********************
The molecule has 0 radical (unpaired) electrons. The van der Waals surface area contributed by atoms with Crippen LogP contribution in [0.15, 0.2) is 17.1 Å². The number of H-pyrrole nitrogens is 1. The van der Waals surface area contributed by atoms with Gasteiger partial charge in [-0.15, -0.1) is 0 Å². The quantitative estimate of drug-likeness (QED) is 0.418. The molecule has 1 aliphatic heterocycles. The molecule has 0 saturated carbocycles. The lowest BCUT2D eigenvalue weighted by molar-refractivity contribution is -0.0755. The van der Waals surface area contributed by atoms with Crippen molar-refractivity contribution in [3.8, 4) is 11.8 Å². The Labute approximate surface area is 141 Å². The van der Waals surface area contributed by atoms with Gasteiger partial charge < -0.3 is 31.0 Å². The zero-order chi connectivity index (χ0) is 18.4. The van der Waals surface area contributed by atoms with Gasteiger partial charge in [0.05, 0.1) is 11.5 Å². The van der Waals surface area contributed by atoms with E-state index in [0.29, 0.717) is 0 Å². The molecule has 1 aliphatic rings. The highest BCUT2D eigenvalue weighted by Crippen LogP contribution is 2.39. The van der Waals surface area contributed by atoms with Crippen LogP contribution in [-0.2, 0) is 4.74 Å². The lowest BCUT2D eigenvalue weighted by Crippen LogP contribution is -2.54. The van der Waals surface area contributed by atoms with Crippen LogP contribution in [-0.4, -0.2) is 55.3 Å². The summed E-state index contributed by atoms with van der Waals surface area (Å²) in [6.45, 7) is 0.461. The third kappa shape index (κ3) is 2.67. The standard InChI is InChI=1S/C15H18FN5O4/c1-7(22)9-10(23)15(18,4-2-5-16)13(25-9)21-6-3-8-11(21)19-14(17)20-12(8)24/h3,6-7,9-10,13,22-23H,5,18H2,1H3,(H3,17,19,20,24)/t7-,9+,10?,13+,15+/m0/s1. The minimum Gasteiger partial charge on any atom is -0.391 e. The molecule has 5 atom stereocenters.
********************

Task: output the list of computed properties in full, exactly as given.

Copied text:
The molecule has 0 radical (unpaired) electrons. The van der Waals surface area contributed by atoms with Crippen LogP contribution in [0.15, 0.2) is 17.1 Å². The number of H-pyrrole nitrogens is 1. The van der Waals surface area contributed by atoms with Gasteiger partial charge in [-0.15, -0.1) is 0 Å². The quantitative estimate of drug-likeness (QED) is 0.418. The molecule has 1 aliphatic heterocycles. The molecule has 0 saturated carbocycles. The lowest BCUT2D eigenvalue weighted by molar-refractivity contribution is -0.0755. The van der Waals surface area contributed by atoms with Crippen molar-refractivity contribution in [3.8, 4) is 11.8 Å². The Labute approximate surface area is 141 Å². The van der Waals surface area contributed by atoms with Gasteiger partial charge < -0.3 is 31.0 Å². The zero-order chi connectivity index (χ0) is 18.4. The van der Waals surface area contributed by atoms with Gasteiger partial charge in [0.05, 0.1) is 11.5 Å². The van der Waals surface area contributed by atoms with E-state index in [0.29, 0.717) is 0 Å². The molecule has 1 aliphatic rings. The highest BCUT2D eigenvalue weighted by Crippen LogP contribution is 2.39. The van der Waals surface area contributed by atoms with Crippen LogP contribution in [-0.2, 0) is 4.74 Å². The lowest BCUT2D eigenvalue weighted by Crippen LogP contribution is -2.54. The van der Waals surface area contributed by atoms with Crippen LogP contribution in [-0.4, -0.2) is 55.3 Å². The summed E-state index contributed by atoms with van der Waals surface area (Å²) in [6.45, 7) is 0.461. The third kappa shape index (κ3) is 2.67. The standard InChI is InChI=1S/C15H18FN5O4/c1-7(22)9-10(23)15(18,4-2-5-16)13(25-9)21-6-3-8-11(21)19-14(17)20-12(8)24/h3,6-7,9-10,13,22-23H,5,18H2,1H3,(H3,17,19,20,24)/t7-,9+,10?,13+,15+/m0/s1. The minimum Gasteiger partial charge on any atom is -0.391 e. The molecule has 5 atom stereocenters.